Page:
Wednesday, May 31, 2006
According to USA Today, the FBI plans to use its national DNA database system to help identify not only criminals, but also missing persons and tens of thousands of unidentified bodies held by local coroners and medical examiners.
According to the latest edition of the NAACP Legal Defense Fund's Death Row USA, the number of people on the death row in the United States is continuing to decline, falling to 3,370 as of April 1, 2006. Texas and South Carolina have had the largest death row inmate decrease since January 1, 2006. California continues to have the nation's largest death row population, followed by Texas, Florida, Pennsylvania, and Ohio. More. . . [Mark Godsey]
A Minneapolis City Ordinance Proposal plans to make miles and miles of Minneapolis alleys off-limits to strangers in an attempt to curtail crime. The proposal prohibits anyone from walking in an alley who doesn't live on that block, who isn't a guest of someone who does, or whose job does not require them to enter the alleys.
Counsel Members claim the Proposal is part of a continued effort to curb vandalism, theft, and drug sales that occur in alleys across the city. Story. . . [Mark Godsey]
Tuesday, May 30, 2006
72-year-old Olga Rutterschmidt and 75-year-old Helen Golay are accused of befriending vulnerable men, insuring the men's lives for millions of dollars, and then cashing in after the men die in mysterious back alley hit-and-runs. Story. . . [Mark Godsey]
Prosecutors in New Jersey announced that they were dropping all charges against Larry Peterson who had been convicted of murder in 1989, saying they could no longer meet their burden of proof in his case. Peterson's conviction was overturned last year after DNA tests failed to match him with evidence from the scene of the crime. Story. . . [Mark Godsey]
According to the Los Angeles Times, experts worry Los Angeles County Sheriff Baca's policy of having certain prisoners serve more time for the same crime may invite Equal Protection challenges.
Under its policy of selectively releasing criminals to ease jail overcrowding, the Sheriff's Department has routinely forced women, prostitutes arrested in Compton, and certain gang members to serve more time than others convicted of identical crimes. [Mark Godsey]
From DPIC: With the execution of Jesus Aguilar in Texas on May 24, there have now been 20 executions in 2006:
- 50% of the executions have been in Texas
- 75% have been in the South
- 75% of those executed were of minority race
- 62% of the victims in the underlying murders were white.
At the current pace, there would be 48 executions in 2006, a decline from the 60 executions in 2005, though many executions have been stayed while courts consider the lethal injection process.
(source: DPIC statistics, May 25, 2006). See Executions and DPIC's Execution Database.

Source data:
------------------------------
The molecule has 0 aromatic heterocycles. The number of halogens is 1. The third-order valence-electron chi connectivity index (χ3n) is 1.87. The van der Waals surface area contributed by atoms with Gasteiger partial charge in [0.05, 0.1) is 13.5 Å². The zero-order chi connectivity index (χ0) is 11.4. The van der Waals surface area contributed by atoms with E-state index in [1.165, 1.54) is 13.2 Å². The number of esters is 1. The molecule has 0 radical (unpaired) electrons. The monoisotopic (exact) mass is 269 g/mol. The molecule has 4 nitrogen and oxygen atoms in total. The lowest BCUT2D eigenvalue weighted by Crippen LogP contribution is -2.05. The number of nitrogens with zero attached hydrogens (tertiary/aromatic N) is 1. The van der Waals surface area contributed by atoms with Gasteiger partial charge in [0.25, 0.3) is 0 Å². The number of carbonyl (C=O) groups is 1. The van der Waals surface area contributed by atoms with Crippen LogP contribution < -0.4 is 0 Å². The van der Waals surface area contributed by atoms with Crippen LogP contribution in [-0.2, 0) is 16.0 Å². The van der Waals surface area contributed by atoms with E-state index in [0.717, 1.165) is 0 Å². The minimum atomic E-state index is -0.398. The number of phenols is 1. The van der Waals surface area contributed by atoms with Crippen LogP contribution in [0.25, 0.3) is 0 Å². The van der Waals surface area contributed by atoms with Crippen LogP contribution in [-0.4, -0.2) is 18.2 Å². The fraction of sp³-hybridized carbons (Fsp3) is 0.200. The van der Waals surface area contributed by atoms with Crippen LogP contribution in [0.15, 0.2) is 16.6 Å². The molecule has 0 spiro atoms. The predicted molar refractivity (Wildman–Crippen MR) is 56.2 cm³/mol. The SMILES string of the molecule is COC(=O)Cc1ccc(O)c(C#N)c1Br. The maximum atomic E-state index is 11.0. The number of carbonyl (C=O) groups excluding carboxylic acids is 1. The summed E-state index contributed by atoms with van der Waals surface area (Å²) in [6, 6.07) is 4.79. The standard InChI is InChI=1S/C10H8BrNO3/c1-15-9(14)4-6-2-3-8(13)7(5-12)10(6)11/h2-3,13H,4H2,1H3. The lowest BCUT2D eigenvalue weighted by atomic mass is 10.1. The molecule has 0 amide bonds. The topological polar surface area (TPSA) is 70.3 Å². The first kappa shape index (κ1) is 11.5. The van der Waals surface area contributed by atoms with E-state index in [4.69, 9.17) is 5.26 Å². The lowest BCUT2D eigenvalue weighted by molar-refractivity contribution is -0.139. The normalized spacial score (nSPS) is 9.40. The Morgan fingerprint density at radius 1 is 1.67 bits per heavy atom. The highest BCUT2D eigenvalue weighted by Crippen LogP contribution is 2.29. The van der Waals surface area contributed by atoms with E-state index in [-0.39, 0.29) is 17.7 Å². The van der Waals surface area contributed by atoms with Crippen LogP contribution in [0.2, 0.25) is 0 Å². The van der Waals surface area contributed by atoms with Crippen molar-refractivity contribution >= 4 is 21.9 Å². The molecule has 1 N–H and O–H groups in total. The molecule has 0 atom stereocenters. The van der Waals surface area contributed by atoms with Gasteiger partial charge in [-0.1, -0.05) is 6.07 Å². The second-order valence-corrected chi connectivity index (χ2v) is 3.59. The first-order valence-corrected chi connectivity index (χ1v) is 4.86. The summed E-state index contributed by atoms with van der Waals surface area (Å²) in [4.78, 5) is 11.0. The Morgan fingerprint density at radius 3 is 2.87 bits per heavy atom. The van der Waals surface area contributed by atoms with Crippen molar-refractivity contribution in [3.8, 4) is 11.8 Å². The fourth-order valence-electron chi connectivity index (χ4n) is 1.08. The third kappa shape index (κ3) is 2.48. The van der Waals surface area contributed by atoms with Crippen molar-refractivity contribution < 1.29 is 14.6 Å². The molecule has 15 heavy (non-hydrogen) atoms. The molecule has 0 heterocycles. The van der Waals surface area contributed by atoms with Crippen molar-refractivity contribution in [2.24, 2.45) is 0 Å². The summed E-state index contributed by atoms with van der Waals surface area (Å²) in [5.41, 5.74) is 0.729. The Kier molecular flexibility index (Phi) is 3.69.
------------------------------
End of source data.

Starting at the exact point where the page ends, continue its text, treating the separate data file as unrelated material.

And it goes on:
Monday, May 29, 2006
This week's top 5 crim papers, with number of recent downloads, are:
|(1)||156||The Poverty of the Moral Stimulus |
Georgetown University - Law Center,
Date posted to database: April 19, 2006
Last Revised: April 27, 2006
|(2)||134||Killing in Good Conscience: Comments on Sunstein and Vermeule’s Lesser Evil Argument for Capital Punishment and other Human Rights Violations |
Eric D. Blumenson,
Suffolk University - Law School,
Date posted to database: April 25, 2006
Last Revised: May 8, 2006
|(3)||109||Muslim Profiles Post-9/11: Is Racial Profiling an Effective Counterterrorist Measure and Does it Violate the Right to be Free from Discrimination? |
Bernard E. Harcourt,
University of Chicago - Law School,
Date posted to database: March 30, 2006
Last Revised: April 19, 2006
|(4)||106||Internal Separation of Powers: Checking Today’s Most Dangerous Branch from Within |
Neal Kumar Katyal,
Georgetown University Law Center,
Date posted to database: May 8, 2006
Last Revised: May 10, 2006
|(5)||102||The New Forensics: Criminal Justice, False Certainty, and the Second Generation of Scientific Evidence |
University of California, Berkeley, School of Law (Boalt Hall),
Date posted to database: April 19, 2006
Last Revised: May 3, 2006
Sunday, May 28, 2006
Paul Marcus, the Haynes Professor of Law at William & Mary Law School, has been named a recipient of the 2006 Algernon Sydney Sullivan Award. The award was presented during the College's commencement ceremony on May 14, 2006.
To perpetuate the memory of the life of Algernon Sydney Sullivan, the New York Southern Society has arranged to make awards to one man and one woman in William & Mary’s graduating class, and to one other person who has a close relationship with the college. In selection of recipients, nothing is considered except characteristics of heart, mind, and helpfulness to others.